Note that this type of experiment is possible for the first time with VMmark 2.0; VMmark 1.x was limited to benchmarking a single host but the entry-level servers under test in this study would not have been able to support even a single VMmark 2.0 tile on an individual server. By spreading the load of one tile across a cluster of servers, however, it becomes possible to quantify the load that the cluster as a whole is capable of supporting.  Benchmarking our cluster with VMmark 2.0 has shown that even modest clusters running vSphere can deliver an enormous amount of computing power to run complex multi-tier workloads.

Future Directions
In this study, we scaled out VMmark 2.0 on a four-host entry-level cluster to measure performance scaling and the maximum supported number of tiles. This put a much higher load onto the cluster than might be typical for a small or medium business so that businesses can confidently deploy their application workloads.  An alternate experiment would be to run fewer tiles while measuring the performance of other enterprise-level features, such as VMware High Availability. This ability to benchmark the cloud in many different ways is one benefit of having a well-designed multi-host benchmark. Keep watching this blog for more interesting studies in benchmarking the cloud with VMmark 2.0.

Oracle RAC Performance on vSphere 4.1

Oracle Real Application Clusters (RAC) is used to run critical databases with stringent performance requirements. A series of tests recently were run in the VMware performance lab to determine how an Oracle RAC database performs when running on vSphere. The test results showed that the application performed within 11 to 13 percent of physical when running in a virtualized environment.


Two servers were used for both physical and virtual tests. Two Dell PowerEdge R710s with 2x Intel Xeon x5680 six-core processors and 96GB of RAM were connected via Fibre Channel to a NetApp FAS6030 array. The servers were dual booted between Red Hat Enterprise Linux 5.5 and vSphere ESXi 4.1. Each server was connected via three gigabit Ethernet NICs to a shared switch. One NIC was used for the public network and the other two were used for interconnect and cluster traffic.

The NetApp storage array had a total of 112 10K RPM 274GB Fibre Channel disks. Two 200GB LUNs, backed by a total of 80 disks, were used to create a data volume in Oracle ASM. Each data LUN was backed by a 40 disk RAID DP aggregate on the storage array. A 100GB log LUN was created on another volume that was backed by a 26 disk RAID DP aggregate. An additional small 2GB LUN was created to be used as the voting disk for the RAC cluster.


Each VM was configured with 32GB of RAM, three VMXNET3 virtual NICs, and a PVSCSI adapter for all the LUNs used except the OS disk. In order for the VMs to be able to share disks with physical hosts, it was necessary to mount the disks as RDMs and put the virtual SCSI adapter into physical compatibility mode. Additionally, to achieve the best performance for the Oracle RAC interconnect, the VMXNET3 NICs were configured with ethernetX.intrmode =1 in the vmx file. This option is a work around for an ESX performance bug that is specific to RHEL 5.5 VMs and to extremely latency sensitive workloads. The additional configuration option is no longer needed starting with ESX 4.1u1 because the bug is fixed starting with that version.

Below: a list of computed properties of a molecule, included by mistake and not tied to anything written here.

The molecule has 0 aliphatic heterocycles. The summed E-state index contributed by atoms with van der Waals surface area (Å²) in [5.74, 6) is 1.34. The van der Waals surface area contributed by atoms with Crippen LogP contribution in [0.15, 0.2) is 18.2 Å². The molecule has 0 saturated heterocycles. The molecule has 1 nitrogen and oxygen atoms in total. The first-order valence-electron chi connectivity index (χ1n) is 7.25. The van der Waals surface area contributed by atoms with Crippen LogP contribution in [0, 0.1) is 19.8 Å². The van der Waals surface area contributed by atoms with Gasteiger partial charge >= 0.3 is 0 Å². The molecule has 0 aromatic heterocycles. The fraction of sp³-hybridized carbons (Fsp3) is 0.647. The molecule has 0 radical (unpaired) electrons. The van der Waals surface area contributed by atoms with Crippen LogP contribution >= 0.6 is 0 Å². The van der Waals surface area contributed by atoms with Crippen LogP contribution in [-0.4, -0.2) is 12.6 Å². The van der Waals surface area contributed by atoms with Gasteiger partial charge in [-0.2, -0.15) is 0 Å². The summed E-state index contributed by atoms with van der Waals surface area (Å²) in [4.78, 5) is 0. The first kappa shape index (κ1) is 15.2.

A four node Oracle RAC cluster was created with two virtual nodes and two physical nodes. The virtual nodes were hosted on a third server when the two servers used for testing were booted to the native RHEL environment. RHEL 5.5 x64 and Oracle 11gR2 were installed on all nodes. During tests the two servers used for testing were booted either to native RHEL or ESX for the physical or virtual tests respectively. This meant that only the two virtual nodes or the two native nodes were powered on during a physical or virtual test. The diagrams below show the same test environment when setup for the two node physical or virtual test.

Physical Test Diagram:


Virtual Test Diagram:


The servers used in testing have a total of 12 physical cores and 24 logical threads if hyperthreading is enabled. The maximum number of vCPUs per VM supported by ESXi 4.1 is eight. This made it necessary to limit the physical server to a smaller number of cores to enable a performance comparison. Using the BIOS settings of the server, hyperthreading was disabled and the number of cores limited to two and four per socket. This resulted in four and eight core physical server configurations that were compared with VM configurations of four and eight vCPUs. Limiting the physical server configurations was only done to enable a direct performance comparison and is clearly not a good way to configure a system for performance normally.

Open source DVD Store 2.1 was used as the workload for the test.  DVD Store is an OLTP database workload that simulates customers logging on, browsing, and purchasing DVDs from an online store.  It includes database build scripts, load files, and driver programs.  For these tests, the database driver was used to directly load the database without a need to have the Web tier installed.  Using the new DVD Store 2.1 functionality, two custom-size databases of 50GB each with a 12GB SGA were created as two different instances named DS2 and DS2B.  Both instances were running on both nodes of the cluster and were accessed equally on each node.